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which is what some of even his allies are saying at this point. >> charlie: i talked to some leaders in one of the gulf kingdoms and they said to me specifically about we think we know where the president stands and we think he has our back, but we're not quite sure. i said, but he made speech at west point and was clear in terms of how the united states will stand where he cities it's important in -- where he thinks it's important in the security of his allies, and they said, yes, it's one thing to make is a speech and another to look us in the eye and tell us that. >> i've traveled with the president a number of times just this year where he's had to go somewhere and look them in the eye and try to convince them he will be there. saudi arabia is very nervous with the u.s.'s engagement with iran, for example, and the president had a trip to europe earlier this year and had to tack on a stop in riyadh to sit face to face with the king to
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say i will be there and i will do x, y and z, and he's repeatedly having to do that. part of the frustration if you talk to the people in the white house is, yes, the president gives a lot of speeches, but aside from syria which i think turned out to be a pretty consequential decision in terms of the perception of this president and the united states on the world stage, besides that they've really done everything they said they will do, but they still continue to battle this perception, and perception is something, particularly when you're dealing with foreign policy and different actors. >> i think with the arab states, the arab leaders have been particularly interesting as far as managing allies because there are really a string of decisions going back to the arab string in 2010 and 2011 that made arab leaders nervous. one was the ditching of mubarak which was a close ally and then showed him the door.
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everyone said if you kick him out, it will be that much more unstable. then there was the decision to not go into syria after setting the ride lines which infuriated the saudis in particular. then the iran negotiations which most countries in the region say they're supportive of, but most of the negotiations in iran were happening in secret behind the saudis and even the israelis and that has fueled the sense of can we trust obama? is he going to cut a deal with the iranians that will have a much broader impact than just on the weapons issue but, you know, is it going to impact our interest in levant, in iraq, in the persian gulf? so it has been more than one issue going back for more than a few years that has created unease among our allies particularly in the middle east. >> charlie: you do get the sense the president has said he worries about making a mistake. he worries, most of all, about doing something stupid. i don't know quite what he means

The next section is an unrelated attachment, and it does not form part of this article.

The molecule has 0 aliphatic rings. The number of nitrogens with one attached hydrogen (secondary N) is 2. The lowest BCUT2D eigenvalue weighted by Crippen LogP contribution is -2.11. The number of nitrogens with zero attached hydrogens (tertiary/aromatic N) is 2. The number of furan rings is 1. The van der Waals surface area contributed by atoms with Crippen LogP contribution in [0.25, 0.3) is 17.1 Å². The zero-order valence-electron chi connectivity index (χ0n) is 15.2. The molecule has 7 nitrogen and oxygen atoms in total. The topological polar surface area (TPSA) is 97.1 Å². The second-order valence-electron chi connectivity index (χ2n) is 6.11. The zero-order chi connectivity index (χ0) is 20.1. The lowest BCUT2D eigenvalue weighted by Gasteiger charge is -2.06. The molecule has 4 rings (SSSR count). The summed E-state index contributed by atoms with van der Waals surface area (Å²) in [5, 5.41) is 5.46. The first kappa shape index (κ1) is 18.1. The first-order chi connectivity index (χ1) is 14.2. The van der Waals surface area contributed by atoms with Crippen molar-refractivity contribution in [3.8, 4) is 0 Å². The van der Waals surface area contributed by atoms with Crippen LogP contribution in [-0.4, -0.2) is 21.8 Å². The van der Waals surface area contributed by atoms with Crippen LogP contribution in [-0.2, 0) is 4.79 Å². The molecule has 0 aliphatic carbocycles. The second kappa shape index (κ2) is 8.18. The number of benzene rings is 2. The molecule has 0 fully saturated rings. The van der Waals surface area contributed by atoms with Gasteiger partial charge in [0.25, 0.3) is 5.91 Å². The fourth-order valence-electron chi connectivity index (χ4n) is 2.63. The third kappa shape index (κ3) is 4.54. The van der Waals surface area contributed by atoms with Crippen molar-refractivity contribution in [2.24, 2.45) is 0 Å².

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by that, but i think he means by that at least getting sucked into a war like afghanistan or iraq that takes a terrible toll not only in terms of the most important consequences of human lives but also treasure and also it means that there is an omission of something you might have done otherwise, some other thing in terms of, say, developing a better relationship with china or a better relationship with people in asia, right? >> i mean, if you look at iraq right now, you can see why. i mean, bush made that decision and it's still something the country is grappling with. people in washington, as you know, there's a constant blame game, but there's no doubt we unleashed something in iraq that we're still dealing with, and it seems to be getting uglier over time, so you can understand the hesitancy, i certainly can. >> we talked to foreign policy observers and one described the president as a look before you leap kind of guy and he definitely is. every big decision he's had to